How to Spot a Predatory Small Business Lender – 7 Red Flags and Warning Signs
As a small business owner, manifesting your vision into a thriving and successful venture is the ultimate goal, and one of the most important steps to getting there may be securing a small business loan.
Lenders come in all shapes and sizes these days, and with the proliferation of financial technology companies, it can become increasingly challenging for business owners to distinguish a fraudulent or predatory lender from a legitimate lender who has your best interest (pun intended) in mind.
Predatory lenders include any lending practice whose terms are unfair or outright abusive, using tactics such as deception, coercion and exploitation to prey on small business owners. They may use different guises to mislead you into thinking that conducting business with them is a good idea, often resulting in a bad deal for the borrower.
At Lendified, we’re not only here as an alternative lending solution for small business owners, but we’re also here to educate and inspire you to learn more about lending transactions so that you can make well-informed decisions that best suit your business needs. We want to equip you with the knowledge that you need to make better borrowing decisions with greater confidence so that you can focus your time on things that actually matter – like growing your business.
Here are 7 “red flags” to look out for when sourcing out capital for your small business:
1) Guaranteed Acceptance:
While a guaranteed loan might sound very appealing, there is very little truth to substantiate these types of lending transactions. Realistically, it is not possible for a credible lender to offer “Guaranteed Acceptance” to anyone willing to fill out an application. There are individuals who simply pose too great a risk for lenders, such as those who have filed for bankruptcy or those with extremely poor credit scores. As such, legitimate lenders have to verify that prospective borrowers are able to repay their loans.
2) Impossibly Low Rates:
Thanks to the new sharing economy, alternative lending solutions are increasingly offering competitive, low rates to potential borrowers. Having said that, if the rates are hovering well below what’s typically available, beware. When it sounds too good to be true, it probably is. Be sure to read the fine print and understand the rates and fee structure before diving in. Unscrupulous lenders will often charge extraordinarily high interest rates and fees that could put a financial strain on businesses in the future.
3) Over-Hyped, High-Pressure Ads:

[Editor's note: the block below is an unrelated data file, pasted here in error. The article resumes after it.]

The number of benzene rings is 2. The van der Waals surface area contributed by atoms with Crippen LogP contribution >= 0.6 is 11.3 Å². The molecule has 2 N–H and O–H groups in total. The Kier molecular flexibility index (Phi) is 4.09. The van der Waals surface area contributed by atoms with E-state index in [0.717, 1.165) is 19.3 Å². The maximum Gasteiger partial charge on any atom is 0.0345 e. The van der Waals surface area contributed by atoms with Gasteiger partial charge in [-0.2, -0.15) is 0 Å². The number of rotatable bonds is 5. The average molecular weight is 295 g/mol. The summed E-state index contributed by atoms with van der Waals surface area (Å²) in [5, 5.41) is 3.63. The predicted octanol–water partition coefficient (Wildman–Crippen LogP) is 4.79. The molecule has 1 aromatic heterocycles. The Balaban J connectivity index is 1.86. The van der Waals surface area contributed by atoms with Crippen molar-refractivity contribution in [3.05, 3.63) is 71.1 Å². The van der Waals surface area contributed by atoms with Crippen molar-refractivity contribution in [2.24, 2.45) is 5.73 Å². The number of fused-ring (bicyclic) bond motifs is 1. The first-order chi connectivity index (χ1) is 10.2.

Fraudulent or shady lenders will often target those who are most susceptible and vulnerable to their schemes by pressuring them into making quick and hasty decisions. They most often target those who are in dire need of financial assistance, or individuals with a poor credit rating. Here at Lendified, we understand that responsible and successful new business owners can find themselves in a situation where they urgently need cash flow, either to mitigate a crisis or to take advantage of once-in-a-lifetime opportunities. We’re here to provide a solution, not place additional pressure. We encourage small business owners to make smart, sound borrowing decisions.
4) Requests for Down Payments or Upfront Fees:
Be cautious of Loan brokers who insist that you make a down payment before they can help you look for a loan. While it’s normal to pay an origination or processing fee at the outset, most reputable loan brokers out there will not ask for payment until after your small business loan application has been accepted.
5) Requesting Personal Information Without Proper Documentations:
If a company is asking you for sensitive information over the phone, email or without providing you with legitimate paperwork to support its intended use – chances are, you are dealing with a scammer. Personal information like your Social Insurance Number (SIN), Bank Account information or even your credit card number should be extremely safeguarded. Request documentation, and do your due diligence on the company before providing private information. Protecting yourself from a scam or identity theft is much easier than recovering from one – ask questions and do your homework.
6) Lack of Web Presence or Insufficient Content:
7) No Physical Address
The lack of a physical address should immediately set off alarm bells, even if they are an online-based financial lender. Ask for a mailing address, but be extra wary if they provide you with a P.O box address; fraudulent operations will routinely set up P.O boxes that are then forwarded off to their operations at a different (untraceable) location.
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About the Author
Lendified is Canada's premier online lender for small businesses. The company was founded by former bank executives dedicated to provide businesses with fast, easy, and affordable financing. The Lendified team regularly produces blogs and guides to help small business owners succeed.